How Best to Prepare Your Child
at summer camp is a concern for millions of parents and kids each year
as they prepare to head off for camp for the first time. Homesickness is
a normal reaction to being away from home and overcoming it is a part
of the personal development that kids undergo at summer camp.
There are strategies
for setting your child up for a successful camp experience, but also
know that camp staff are trained to deal with homesickness.
If you have a
particularly introverted child you might consider sending your child to summer camp
with a friend to help them cope in the adjusting period.
At Home – Setting Up Your Child for Success
Involve your child in the
decision making process of selecting a camp, watching DVDs, visiting the
camp beforehand, and buying required items and packing.
child is expressing concerns about homesickness then acknowledge their
concerns and help to understand that it is okay to feel excited and
scared about something new. Talk through some strategies that they can
use in the first few days of camp- using friends as support, approaching
a known counselor, taking pictures or a toy from home. etc…
them of the reasons they are excited about camp and let them know that
you will be thinking of them even though you know they will be fine
because they are great at making friends, playing in teams, being a
leader…, any strengths that they have shown in the past.
At Camp – More Positive Words..
Before your child goes
to camp send a letter so that it reaches them in the first few days.
Send encouraging words of how proud you are of them and remind them of
their own strengths. Don’t mention events happening at home that they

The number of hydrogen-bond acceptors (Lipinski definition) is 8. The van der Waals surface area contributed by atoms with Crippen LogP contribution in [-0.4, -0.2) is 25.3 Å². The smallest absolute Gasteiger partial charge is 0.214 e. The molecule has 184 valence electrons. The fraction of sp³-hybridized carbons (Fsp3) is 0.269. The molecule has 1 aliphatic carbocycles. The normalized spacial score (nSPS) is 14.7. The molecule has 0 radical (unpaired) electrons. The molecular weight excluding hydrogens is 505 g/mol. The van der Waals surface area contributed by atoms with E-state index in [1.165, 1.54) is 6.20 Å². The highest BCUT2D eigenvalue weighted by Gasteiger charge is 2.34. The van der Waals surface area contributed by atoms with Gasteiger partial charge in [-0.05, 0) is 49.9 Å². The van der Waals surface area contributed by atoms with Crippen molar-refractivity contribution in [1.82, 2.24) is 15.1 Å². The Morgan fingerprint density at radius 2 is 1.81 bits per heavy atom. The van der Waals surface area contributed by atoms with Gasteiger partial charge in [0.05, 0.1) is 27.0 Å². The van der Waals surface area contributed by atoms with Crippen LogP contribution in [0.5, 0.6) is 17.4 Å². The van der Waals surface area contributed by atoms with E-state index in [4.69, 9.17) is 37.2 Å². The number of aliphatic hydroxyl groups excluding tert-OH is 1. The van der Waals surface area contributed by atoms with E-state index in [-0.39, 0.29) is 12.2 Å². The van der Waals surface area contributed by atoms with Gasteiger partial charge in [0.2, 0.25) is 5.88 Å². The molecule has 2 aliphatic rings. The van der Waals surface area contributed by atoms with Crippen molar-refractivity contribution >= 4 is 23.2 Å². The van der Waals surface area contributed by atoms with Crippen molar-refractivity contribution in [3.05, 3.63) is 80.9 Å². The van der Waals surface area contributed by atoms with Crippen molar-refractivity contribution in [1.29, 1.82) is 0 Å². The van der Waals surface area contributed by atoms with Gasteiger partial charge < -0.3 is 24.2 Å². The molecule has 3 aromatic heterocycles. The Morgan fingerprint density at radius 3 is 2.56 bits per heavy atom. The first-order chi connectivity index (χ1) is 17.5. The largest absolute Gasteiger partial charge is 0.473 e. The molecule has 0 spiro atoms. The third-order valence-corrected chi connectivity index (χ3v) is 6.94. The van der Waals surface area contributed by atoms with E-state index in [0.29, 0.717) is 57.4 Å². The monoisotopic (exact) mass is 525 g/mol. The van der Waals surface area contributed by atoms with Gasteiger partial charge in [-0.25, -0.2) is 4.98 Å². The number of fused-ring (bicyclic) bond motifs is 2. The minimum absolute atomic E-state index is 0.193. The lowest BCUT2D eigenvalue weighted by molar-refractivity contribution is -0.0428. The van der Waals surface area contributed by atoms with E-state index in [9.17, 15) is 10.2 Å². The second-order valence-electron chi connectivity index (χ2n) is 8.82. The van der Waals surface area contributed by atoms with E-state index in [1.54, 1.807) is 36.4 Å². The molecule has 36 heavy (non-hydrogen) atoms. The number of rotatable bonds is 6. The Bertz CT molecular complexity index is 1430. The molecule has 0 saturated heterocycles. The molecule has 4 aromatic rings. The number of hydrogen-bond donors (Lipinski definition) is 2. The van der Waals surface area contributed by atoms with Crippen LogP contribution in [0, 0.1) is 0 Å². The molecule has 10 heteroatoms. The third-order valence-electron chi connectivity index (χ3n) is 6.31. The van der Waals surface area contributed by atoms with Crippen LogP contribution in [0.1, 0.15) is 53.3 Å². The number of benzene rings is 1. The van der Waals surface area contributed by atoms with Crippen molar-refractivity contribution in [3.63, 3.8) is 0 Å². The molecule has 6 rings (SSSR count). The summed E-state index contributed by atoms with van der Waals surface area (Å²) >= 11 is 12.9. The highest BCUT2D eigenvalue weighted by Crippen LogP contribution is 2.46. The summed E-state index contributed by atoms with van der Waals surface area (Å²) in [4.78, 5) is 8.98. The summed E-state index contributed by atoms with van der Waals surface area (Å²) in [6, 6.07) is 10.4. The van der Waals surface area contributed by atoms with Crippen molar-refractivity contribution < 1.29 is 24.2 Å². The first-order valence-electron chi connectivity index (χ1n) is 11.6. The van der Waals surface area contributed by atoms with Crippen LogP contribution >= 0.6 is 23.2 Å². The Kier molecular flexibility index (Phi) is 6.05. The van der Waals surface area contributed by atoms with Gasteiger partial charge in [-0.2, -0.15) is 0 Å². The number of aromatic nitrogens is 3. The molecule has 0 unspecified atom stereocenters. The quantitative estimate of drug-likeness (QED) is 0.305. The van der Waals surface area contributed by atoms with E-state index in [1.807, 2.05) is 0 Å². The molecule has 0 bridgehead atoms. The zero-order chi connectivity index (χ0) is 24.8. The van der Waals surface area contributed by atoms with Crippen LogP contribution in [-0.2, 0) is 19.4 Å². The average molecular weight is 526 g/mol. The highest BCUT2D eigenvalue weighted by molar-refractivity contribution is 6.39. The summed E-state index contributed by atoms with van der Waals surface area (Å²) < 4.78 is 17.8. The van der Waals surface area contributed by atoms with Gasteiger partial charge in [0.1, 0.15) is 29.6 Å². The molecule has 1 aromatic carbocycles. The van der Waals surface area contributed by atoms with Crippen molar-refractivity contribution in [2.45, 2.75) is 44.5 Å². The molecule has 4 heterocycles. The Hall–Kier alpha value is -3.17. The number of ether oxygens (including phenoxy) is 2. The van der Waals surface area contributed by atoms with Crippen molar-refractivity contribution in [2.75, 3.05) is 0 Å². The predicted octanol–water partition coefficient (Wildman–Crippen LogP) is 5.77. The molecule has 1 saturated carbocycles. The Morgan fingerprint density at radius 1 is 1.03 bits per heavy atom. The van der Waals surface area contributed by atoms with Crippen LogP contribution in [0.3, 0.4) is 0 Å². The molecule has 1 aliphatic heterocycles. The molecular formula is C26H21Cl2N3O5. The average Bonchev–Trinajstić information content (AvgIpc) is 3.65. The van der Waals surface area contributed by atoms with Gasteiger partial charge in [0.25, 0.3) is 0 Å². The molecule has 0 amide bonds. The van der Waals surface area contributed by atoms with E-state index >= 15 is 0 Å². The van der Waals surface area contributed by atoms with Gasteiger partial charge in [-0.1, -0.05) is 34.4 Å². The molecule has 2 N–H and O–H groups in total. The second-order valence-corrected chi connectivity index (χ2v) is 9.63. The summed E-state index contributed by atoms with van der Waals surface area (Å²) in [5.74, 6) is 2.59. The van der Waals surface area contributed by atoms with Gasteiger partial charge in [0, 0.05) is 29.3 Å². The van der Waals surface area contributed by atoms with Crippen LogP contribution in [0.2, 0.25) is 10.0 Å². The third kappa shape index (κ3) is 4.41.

might be missing out on.
Campers who are showing
signs of homesickness will get extra attention from staff in trying to
get them involved in activities and meeting new people. They will also
let your child know that homesickness is completely normal and encourage
them to write a letter home to help express their feelings. If you
receive a sad letter, don’t be concerned, the homesickness will probably
have passed by the time it reaches you.
Coming Home Early
If your child comes
home early from camp then don’t tease or shame them, even in fun. They
will already be feeling guilty and embarrassed and will be needing your
understanding and support.
Know that camp
counselors will only send children home if they truly feel they have
pursued all avenues to make camp enjoyable for your child, without
success. This will only be after extended periods of choosing not to be
involved in camp activities, combined with depressed moods and
isolation. It will also only be done with consultation and agreement
with the campers parents.
together and discuss how your child is going to enjoy the rest of the
summer break and make yourself available if your child wishes to talk to
you about their camp experience. Summer camp is not for everyone, and
it’s important that you help your child to move on quickly and realise
that there is life after camp.
On your child’s first visit to summer camp, don’t make any big plans of
your own. Try to remain accessible, just in case homesickness becomes
an issue and your child does need to come home.